- Update your firewalls and anti-virus software
Ensure that you have firewalls and anti-virus software installed on your devices and keep this up to date. Viruses, much like the real thing, can evolve and an outdated antivirus will not be able to detect it and fight any threats.
How does Translate.com’s breach affect me and what alternatives do I have?
Unless you are a regular user of Translate.com, you are unlikely to be at risk from breached data from this particular public ‘scare’.
Translate.com is powered by Microsoft Translator so, as an alternative for a quick, free translation, it is best to use this site directly or its main competitor, Google Translate (if using a human translator or translation agency is not an option available to you). These services have heightened security measures in place, compared to Translate.com at present. It is important to note that both services retain and use your data to different extents, however the primary aim of such use is to improve the translation service they offer. It is vital to be aware of this and not to submit confidential information via these sites, unless it’s absolutely essential and you have no available alternatives. There have also been possible leaks previously via the Google-based service, so confidentiality cannot be guaranteed entirely using these services.
Both Microsoft and Google offer paid machine translation services which offer a higher level of data security. In their respective paid Translation APIs (application programming interfaces), Google uses data to “provide you with the service”, but not to improve output and Microsoft offers a “no-trace” option which stops all data being stored by the technology giant.
Due to the increasing risks of data loss, privacy breaches, inadvertently sharing confidential information and cyber-crime in general, we recently enhanced Parallel’s Cyber and Data Risk Insurance Policy and would recommend that both our clients and translators ensure that they have sufficient levels of cover to protect themselves, as such cover is not usually included in standard policies.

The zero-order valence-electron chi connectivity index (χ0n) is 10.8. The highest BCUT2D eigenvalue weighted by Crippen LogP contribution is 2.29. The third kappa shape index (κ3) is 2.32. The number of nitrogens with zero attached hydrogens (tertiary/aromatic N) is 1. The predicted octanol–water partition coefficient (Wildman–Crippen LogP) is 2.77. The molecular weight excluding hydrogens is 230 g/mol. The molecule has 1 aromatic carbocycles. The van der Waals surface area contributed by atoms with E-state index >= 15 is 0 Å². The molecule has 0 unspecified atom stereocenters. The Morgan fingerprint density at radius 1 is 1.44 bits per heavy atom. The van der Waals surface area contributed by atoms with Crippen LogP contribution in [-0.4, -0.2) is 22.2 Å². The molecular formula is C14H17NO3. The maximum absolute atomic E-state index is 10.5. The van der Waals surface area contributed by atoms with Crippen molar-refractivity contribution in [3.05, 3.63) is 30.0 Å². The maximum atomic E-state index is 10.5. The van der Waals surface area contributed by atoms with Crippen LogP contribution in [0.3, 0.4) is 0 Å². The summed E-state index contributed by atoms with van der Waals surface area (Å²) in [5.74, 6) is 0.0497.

It is true that breaches of information can happen online (as they can offline!), but by taking appropriate precautions and being aware of the best ways to secure your data, you can use most MT services with confidence for a rapid interpretation of non-confidential, foreign-language text.
- Avoid ‘contributing’ translation segments to ‘help’ improve any online MT services; thereby actively avoiding the submission of information to online databases.
- If in doubt, use saved terminology databases on your device, rather than ‘cloud’ (online) offerings if you are unsure of the level of security of the cloud server.
- Be aware of where your information is being stored by checking the Terms and Conditions of your commonly used software.
- Remember to use secured networks and encrypted email services as far as possible.
- Check and update your insurance policy.
For further reading on topics raised here, please see the following links:
Articles on data breaches
MT Service Provider Links